The Rook remains, always alone, takes up the rest of his leisurely leaning with rubbing at the black patch on the left side of his chest that covers his hidden emblem – the telltale emblem we all conceal to protect our identities. This hidden emblem is the only remnant left of our previous lives, much too precious to discard.
The Rook, he is small, and it isn’t long before some enterprising youth or brawler drunk off wine and the revelry of pockets fresh with coin spots the midsword strapped to his side and sidles over for a closer look.
His thin frame draws these types like a corpse draws maggots, and they spit challenges that slowly get more venomous each time he returns with nothing more than a steady gaze and a mouthful of silence. They don’t realize that he never speaks, that I, nor any of the others in our crew, have ever heard him speak. They’re just looking to tussle off some stress and he appears to be an easy candidate for such a thing.
Nine and I watch from our table as his accoster becomes increasingly agitated, until eventually Shades strikes a line across the establishment to the Rookie’s location in hopes of stealing some action for himself, which never works because his size only serves to intimidate these antagonists into submission.
But on this occasion, the antagonist’s courage is bolstered by the knowledge that his five colleagues will reinforce him, so he asks Shades what the Rook’s problem is.
“I’m just here trying to carry on a friendly conversation and your friend here seen fit to act in a most disrespectful manner.”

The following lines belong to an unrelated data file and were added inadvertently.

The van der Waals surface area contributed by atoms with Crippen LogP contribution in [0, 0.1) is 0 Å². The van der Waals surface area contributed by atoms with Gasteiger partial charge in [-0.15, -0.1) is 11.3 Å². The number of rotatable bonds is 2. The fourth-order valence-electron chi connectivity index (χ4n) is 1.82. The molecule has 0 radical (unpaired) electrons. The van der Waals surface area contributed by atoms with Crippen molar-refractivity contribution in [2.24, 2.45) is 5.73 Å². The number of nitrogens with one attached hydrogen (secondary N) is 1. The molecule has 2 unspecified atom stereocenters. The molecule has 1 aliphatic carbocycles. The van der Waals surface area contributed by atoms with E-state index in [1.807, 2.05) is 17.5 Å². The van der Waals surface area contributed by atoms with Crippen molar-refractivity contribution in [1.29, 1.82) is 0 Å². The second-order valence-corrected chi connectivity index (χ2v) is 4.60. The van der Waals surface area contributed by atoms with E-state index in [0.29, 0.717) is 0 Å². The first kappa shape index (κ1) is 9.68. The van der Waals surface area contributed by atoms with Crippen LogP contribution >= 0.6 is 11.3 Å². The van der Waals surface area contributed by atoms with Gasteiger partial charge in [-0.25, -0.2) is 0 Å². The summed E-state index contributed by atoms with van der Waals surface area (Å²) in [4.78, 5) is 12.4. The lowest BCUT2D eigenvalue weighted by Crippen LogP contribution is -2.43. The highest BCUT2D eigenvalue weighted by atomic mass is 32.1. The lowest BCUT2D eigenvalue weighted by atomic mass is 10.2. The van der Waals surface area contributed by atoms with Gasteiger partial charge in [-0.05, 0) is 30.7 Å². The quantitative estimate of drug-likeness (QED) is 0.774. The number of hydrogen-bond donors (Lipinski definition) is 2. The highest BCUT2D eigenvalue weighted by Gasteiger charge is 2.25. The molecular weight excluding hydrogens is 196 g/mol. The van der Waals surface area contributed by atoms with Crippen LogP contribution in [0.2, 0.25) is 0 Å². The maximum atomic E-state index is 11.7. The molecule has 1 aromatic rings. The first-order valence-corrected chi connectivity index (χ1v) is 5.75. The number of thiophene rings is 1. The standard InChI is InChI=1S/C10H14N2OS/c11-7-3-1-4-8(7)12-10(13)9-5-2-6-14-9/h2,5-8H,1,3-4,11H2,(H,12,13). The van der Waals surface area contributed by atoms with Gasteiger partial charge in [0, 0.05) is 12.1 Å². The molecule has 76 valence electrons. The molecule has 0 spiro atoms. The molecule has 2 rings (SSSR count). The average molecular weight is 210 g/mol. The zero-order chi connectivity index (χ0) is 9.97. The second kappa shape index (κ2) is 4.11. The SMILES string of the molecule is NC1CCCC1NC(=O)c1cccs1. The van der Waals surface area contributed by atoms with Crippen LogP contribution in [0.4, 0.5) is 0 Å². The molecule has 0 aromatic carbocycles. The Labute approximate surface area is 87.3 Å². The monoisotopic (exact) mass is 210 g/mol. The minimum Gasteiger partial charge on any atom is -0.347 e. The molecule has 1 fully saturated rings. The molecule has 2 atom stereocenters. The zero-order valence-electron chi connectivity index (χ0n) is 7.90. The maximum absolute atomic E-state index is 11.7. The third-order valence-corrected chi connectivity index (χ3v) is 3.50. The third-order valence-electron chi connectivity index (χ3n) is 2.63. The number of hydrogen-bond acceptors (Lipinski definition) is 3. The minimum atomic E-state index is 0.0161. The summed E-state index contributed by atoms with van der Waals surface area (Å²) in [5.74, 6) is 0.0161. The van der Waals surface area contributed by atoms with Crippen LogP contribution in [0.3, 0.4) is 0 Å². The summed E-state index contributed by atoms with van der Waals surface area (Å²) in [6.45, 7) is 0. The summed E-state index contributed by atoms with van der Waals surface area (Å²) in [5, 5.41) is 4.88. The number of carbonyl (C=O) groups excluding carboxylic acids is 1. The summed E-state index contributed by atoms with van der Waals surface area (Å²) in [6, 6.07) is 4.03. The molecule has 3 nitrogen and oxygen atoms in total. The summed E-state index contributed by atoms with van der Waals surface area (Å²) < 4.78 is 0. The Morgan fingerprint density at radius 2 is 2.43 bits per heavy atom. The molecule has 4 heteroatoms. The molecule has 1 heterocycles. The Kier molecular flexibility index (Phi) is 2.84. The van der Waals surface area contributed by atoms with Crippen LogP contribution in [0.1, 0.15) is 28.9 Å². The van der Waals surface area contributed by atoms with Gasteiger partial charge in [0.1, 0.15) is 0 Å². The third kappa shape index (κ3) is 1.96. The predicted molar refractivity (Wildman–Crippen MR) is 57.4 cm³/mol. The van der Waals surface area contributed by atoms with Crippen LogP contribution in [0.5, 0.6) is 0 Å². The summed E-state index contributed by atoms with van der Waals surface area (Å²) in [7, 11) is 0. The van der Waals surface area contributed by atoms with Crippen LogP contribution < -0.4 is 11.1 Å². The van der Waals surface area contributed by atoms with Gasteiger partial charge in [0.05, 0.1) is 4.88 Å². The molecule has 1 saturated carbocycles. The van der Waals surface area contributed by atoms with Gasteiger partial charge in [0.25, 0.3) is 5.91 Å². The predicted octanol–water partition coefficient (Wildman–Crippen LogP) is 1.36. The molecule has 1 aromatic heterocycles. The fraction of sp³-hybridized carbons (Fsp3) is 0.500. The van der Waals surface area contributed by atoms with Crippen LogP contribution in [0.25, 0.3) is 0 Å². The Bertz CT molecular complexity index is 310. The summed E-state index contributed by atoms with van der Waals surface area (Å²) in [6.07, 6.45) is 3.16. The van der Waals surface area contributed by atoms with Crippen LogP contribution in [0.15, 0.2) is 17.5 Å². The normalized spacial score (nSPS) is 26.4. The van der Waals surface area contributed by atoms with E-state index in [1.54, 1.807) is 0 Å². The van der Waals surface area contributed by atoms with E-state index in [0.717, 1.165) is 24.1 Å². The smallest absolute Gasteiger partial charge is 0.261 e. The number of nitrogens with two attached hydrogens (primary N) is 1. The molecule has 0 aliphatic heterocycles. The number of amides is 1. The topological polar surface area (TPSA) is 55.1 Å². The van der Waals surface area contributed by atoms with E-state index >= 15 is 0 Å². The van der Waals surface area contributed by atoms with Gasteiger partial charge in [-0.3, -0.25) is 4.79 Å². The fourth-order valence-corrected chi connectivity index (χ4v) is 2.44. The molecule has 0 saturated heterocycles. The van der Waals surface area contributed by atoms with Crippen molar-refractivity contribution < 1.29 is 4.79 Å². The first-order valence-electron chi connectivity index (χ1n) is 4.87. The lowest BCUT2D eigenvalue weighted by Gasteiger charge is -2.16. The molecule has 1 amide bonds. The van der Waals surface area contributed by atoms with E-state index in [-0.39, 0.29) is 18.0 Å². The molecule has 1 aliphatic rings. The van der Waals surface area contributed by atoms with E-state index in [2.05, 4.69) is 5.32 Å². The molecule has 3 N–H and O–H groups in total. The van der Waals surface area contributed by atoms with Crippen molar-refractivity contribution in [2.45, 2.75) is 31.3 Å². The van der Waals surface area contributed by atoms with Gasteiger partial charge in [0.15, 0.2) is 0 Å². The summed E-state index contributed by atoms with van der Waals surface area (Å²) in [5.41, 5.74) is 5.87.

“I’m telling you to leave well enough alone,” says Shades.
“You tryin to save your friend an ass whippin?”
“I’m saving you one. He don’t want to fight you, but if you keep at it like you are, he will.”
“Why don’t he tell me that then?”
“By the time he tells you himself, it’s already too late. And you won’t like the way he tells you.”
Shades gives it a moment to let the statement sink in a bit and then shrugs. “Your friends is gonna hate you right shortly.” Then he walks back towards the rolg player and joins him in song, calling for the barmaid to come and wet his mug again.
The antagonist turns his attention back to the Rook and ends up with his ass busting through a table when he tries to put his hand on the Rook’s blacked over emblem. Nine and I kick back as his five friends jump to it, a couple of them dumb enough to expose daggers while the rest of the place goes quiet except for Shades saying how this is the part where they all should’ve listen to him.
The Rook sizes up his five new surroundings with a glance and resumes his nonchalant stance on the other side of their daggers, not bothering for even a second to consider the midsword at his side.
The first stands redfaced and dusts himself off, then slings a fist through the dimness at the Rook’s head, which shifts a knuckle’s width aside to let the fist slide by right into the backwall, the Rook smiles, and moments later all five of the rest are wondering how their faces came to be acquainted with the floor.
The Rook resumes leaning against the wall and waits, offering surrender or another go at it. They opt for surrender.
Next thing a surly fellow in bright red garb runs over to express his astonishment at the dazed cabal, and I deduce through his censure that he has recently agreed to employ these men to perform security detail for a selection of his wares on the morrow, but that this demonstration has caused him to second-guess their abilities to adequately perform such a duty. It is then that I make my introduction and, thanks to the Rook, acquire our next job.
We leave for Arper in the morning with a deposit 60 percent higher than our standard asking price. I think I will pay the Rook a little extra this go around.
Be sure to check out more stories from The Everwind Series here.
Official Home Page for Daniel Donche: everwindtimes.com
The Official Page for Janden Hale: jandenhale.com